We’re interviewing makers from all 50 states. Today we’re featuring Terry Streetman, a sustainability-focused woodworker from Nebraska.
How did you get started woodworking? Who were your mentors?
I got started with woodworking relatively recently, back in early 2019 when my wife Emily and I bought our first house. I had always been interested in the craft, but hadn’t had the space to set up a shop until then. My grandfather was a skilled woodworker, putting his skills to use to build all manner and size of projects ranging from simple napkin holders, to rocking horses, to entire houses. His workshop was always full of works in progress and a variety of woodworking magazines and plans. It was his example that inspired me to try my hand at it. Unfortunately, he passed away in 2005 from complications of Alzheimer’s disease, so I never really had the chance to learn directly from him. In the years prior to getting started, I had followed more and more woodworkers on Instagram, and learned a fair amount just from seeing their content. Once I had space in the garage to set up my small shop, I filled it with second-hand tools from estate sales and jumped right in.
I would probably count my dad and my grandfather as my woodworking mentors, just because of the lessons they both taught me when I was young, and the example they set of how to do things the right way.
What do you think is your best or favorite work? What kind of work do you do the most?
One of my favorite things I’ve ever built was the chicken coop we had in our backyard. It was one of the first things I built after we bought our house, and it challenged me to learn a lot of new techniques. I designed, framed, finished, and roofed the whole thing myself, and am still very proud of how it turned out. My dad also helped me frame out the walls, so it was a great chance to bond with him and learn more about woodworking and carpentry.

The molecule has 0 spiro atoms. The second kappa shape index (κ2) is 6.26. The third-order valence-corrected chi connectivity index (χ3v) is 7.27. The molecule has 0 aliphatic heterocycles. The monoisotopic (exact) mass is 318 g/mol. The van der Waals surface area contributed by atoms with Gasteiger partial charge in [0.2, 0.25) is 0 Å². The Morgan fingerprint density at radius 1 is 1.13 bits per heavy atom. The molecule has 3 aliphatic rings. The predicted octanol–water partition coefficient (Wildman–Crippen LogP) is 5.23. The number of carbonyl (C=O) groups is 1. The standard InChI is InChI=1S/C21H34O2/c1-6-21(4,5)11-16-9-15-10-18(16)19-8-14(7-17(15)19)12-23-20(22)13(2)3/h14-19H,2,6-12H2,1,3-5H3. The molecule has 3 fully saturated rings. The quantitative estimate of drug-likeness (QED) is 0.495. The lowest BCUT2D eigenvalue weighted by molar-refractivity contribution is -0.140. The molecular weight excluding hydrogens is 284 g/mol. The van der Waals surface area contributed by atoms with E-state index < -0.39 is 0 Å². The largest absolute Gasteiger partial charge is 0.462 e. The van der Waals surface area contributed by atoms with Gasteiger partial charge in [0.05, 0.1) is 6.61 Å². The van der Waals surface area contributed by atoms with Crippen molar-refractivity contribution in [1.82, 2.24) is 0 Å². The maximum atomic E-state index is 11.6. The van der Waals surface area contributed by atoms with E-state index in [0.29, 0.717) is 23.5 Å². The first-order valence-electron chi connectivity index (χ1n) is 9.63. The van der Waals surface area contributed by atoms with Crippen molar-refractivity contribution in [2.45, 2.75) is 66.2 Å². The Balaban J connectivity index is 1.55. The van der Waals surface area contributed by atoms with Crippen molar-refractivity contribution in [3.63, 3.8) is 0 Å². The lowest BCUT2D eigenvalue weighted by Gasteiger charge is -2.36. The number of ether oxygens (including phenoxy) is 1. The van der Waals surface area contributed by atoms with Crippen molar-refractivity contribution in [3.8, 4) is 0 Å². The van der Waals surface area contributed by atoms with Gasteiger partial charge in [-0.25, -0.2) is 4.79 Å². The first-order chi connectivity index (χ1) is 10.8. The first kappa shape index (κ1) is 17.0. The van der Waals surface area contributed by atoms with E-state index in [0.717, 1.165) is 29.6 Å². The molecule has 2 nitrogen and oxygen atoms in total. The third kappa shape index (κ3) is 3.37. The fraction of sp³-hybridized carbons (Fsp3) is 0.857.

The majority of my work at this point is smaller home décor items. These range from charcuterie boards and ornaments to plant propagation stations and wall art. During the pandemic, my wife got very interested in houseplants, so making plant propagation stations (which can hold several test tubes for propagating houseplant cuttings) became a fun way to enjoy my hobby while also supporting hers. They also allow for a lot of variety in terms of materials and design. I would say those have been my most popular items so far.
What advice would you give to someone that wants to start woodworking or pursue it as a profession?
My advice would be to just go for it. Many people – especially those like me who build an interest through social media – have this fear that unless they have all the skills and the most expensive tools, they won’t be able to produce quality work. But woodworking, like any other skill, takes time and effort and passion, and I think those things matter more than having the best tools or perfect technique. Nobody starts out a master, but you’ll never build the skills and knowledge you need if you never get started in the first place.
What’s your best hands-on tip or woodworking technique?
Truthfully, I’m still finding my way as I develop my craft, so I don’t tend to have a lot of great tips and tricks. For those, I tend to turn to the woodworking community on Instagram. I’ve learned a lot from folks like Anne Briggs (@anneofalltrades), April Wilkerson (@wilker_dos), Ashley Harwood (@ashleyharwoodturning), and Matt Cremona (@mattcremona). There are so many great woodworkers out there who have developed great resources and advice for folks all across the spectrum of ability.
Is there anyone you’d like to shout-out or recommend we follow? Who inspires you? (Doesn’t have to be woodworking related, either.)
I would love to shout out a couple of my friends who have also gotten into woodworking, and who I can always count on for encouragement, to talk shop, or just commiserate over a project that hasn’t gone quite right. Tim of Totten’s Timber Woodcraft (@ttotten86 on Instagram) and Freddie of Built By Pops Woodshop (@builtbypops on Instagram).
This interview was lightly edited for clarity.
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